Pagasa monitoring LPA, says it could intensify
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A low pressure area (LPA) spotted east of Mindanao on Tuesday has a slim chance of turning into a storm but the weather bureau is not discounting the possibility it could grow stronger while it is over the Pacific Ocean.
The Philippine Atmospheric Geophysical and Astronomical Services Administration (Pagasa) said the LPA was moving too fast and thus, had a “very low probability of developing into a tropical cyclone.”
As of Wednesday morning, the disturbance was estimated at 790 kilometers east of Mindanao.
“The LPA is expected to bring moderate to heavy rains (2.5-10.0 millimeters per hour) and thunderstorms to Mindanao and the provinces of Samar and Leyte and may trigger flash floods and landslides,” said Pagasa in a bulletin.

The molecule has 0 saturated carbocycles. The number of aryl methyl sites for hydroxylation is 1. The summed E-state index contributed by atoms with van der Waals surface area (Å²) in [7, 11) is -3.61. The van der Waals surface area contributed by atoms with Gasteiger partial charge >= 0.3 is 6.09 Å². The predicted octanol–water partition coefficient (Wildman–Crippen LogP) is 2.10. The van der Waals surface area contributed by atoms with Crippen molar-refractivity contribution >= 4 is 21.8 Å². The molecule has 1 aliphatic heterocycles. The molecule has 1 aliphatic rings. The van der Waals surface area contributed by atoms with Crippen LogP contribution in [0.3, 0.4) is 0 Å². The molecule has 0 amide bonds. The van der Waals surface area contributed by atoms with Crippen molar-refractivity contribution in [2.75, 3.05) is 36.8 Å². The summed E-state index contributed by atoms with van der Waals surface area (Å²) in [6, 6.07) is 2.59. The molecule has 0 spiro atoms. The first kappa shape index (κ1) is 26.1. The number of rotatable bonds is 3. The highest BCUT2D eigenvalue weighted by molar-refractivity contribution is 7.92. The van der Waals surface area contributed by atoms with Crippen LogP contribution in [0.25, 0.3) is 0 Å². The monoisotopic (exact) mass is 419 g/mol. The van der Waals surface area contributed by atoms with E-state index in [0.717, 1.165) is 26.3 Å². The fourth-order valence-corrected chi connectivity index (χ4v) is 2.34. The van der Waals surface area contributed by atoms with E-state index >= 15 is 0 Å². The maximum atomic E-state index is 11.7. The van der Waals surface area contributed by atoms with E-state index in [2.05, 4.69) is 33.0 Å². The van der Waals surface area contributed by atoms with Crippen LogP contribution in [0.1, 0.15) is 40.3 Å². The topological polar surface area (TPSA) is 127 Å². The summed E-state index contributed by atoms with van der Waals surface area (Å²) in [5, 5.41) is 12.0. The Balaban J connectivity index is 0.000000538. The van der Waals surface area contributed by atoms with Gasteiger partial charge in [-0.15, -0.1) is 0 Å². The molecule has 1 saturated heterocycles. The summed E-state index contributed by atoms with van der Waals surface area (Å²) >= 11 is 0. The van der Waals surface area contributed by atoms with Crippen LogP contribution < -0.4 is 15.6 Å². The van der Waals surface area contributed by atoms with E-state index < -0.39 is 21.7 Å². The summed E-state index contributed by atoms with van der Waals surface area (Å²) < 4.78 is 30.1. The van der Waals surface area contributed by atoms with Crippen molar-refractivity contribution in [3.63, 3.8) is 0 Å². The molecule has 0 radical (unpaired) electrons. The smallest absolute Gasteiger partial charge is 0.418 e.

Residents of the areas were advised to “take all necessary precautionary measures.”
Pagasa also issued a special advisory for residents of Compostela Valley and Davao Oriental, the two provinces in Mindanao most heavily hit by deadly Typhoon “Pablo” early in December.
The two provinces, according to Pagasa, will be cloudy and experience moderate to heavy rains on Thursday. “Winds will be light to moderate with slight to moderate seas,” it advised.
Pagasa forecaster Manny Mendoza said the LPA was expected to make landfall at about 3 a.m. on Thursday in the vicinity of Agusan del Sur and Davao Oriental.
“We at Pagasa cannot discount the possibility that this can still become a storm because it is still over the water. As in the case of (Tropical Storm) ‘Quinta,’ which started out as an LPA, we did not anticipate that it would become a depression and even a tropical storm,” he said.
The first storm of 2013 will be given the local name “Auring.”
The Philippine Coast Guard (PCG) meanwhile has directed its units to prepare for the weather disturbance that entered the Philippine area of responsibility before noon on Wednesday.
PCG commandant Rear Adm. Rodolfo Isorena placed all Coast Guard units that will be directly affected by the LPA on full alert.
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